67 percent of Americans claim to have received their news through social media at some point, according to a report.
Just under 5,000 people were surveyed by Pew Research for the report.
“That overall percentage is only up slightly from 62 percent in 2016, in the run-up to the November election. But among specific demographics, using social media for news has increased: 74 percent of non-white U.S. adults now get news from social media, up from 64 percent of that group who got news that way in 2016,” reported NiemanLab in an article covering the survey. “Fifty-five percent of Americans 50 and older say they’ve gotten news from social media, up from 45 percent.”
According to the report, Twitter was the most dominant platform for consuming news, with 74 percent of users claiming to get their news there, up 15 percent from last year.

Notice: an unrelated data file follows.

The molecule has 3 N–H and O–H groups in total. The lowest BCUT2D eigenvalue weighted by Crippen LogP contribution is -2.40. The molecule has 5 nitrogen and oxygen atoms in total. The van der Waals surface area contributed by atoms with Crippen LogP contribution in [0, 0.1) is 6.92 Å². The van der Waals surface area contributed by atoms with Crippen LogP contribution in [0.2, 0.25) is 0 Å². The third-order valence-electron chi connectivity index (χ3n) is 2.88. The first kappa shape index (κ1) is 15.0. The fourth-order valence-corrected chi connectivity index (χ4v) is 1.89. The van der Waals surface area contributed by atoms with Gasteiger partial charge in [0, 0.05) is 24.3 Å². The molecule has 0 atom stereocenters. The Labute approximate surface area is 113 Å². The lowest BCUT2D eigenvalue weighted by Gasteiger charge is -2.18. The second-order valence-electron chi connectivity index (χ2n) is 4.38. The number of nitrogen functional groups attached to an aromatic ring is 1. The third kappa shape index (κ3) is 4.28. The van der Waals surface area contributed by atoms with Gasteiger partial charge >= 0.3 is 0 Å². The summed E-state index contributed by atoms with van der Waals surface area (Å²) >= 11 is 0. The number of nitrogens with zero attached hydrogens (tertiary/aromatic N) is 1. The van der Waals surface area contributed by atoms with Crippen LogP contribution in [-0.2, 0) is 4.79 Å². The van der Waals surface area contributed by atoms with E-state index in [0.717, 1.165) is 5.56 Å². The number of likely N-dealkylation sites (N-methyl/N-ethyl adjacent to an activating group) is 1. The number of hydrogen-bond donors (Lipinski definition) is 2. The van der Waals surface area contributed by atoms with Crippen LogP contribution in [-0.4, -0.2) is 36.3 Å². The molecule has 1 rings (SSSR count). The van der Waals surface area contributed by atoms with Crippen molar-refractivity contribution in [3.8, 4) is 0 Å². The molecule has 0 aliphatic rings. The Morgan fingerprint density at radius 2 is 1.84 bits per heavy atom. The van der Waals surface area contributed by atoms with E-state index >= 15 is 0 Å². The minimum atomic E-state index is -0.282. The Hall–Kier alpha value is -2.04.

This was followed by Reddit and Facebook at 68 percent, Tumblr at 39 percent, YouTube at 32 percent, and Snapchat at 29 percent.
In NiemanLab’s report, they note that the 15 percent rise in users who cite Twitter as their news source could be attributed to “President and tweeter-in-chief Donald Trump, who has taken to making official U.S. policy statements there.”
Snapchat’s news-consuming userbase was also revealed to be the youngest, while both Snapchat and Instagram had the “largest share of non-white users.”
Facebook, Twitter, and LinkedIn all had the largest share of white users.
In June, it was also reported that 85 percent of Americans use mobile devices to access news, a number which is being driven up by older citizens.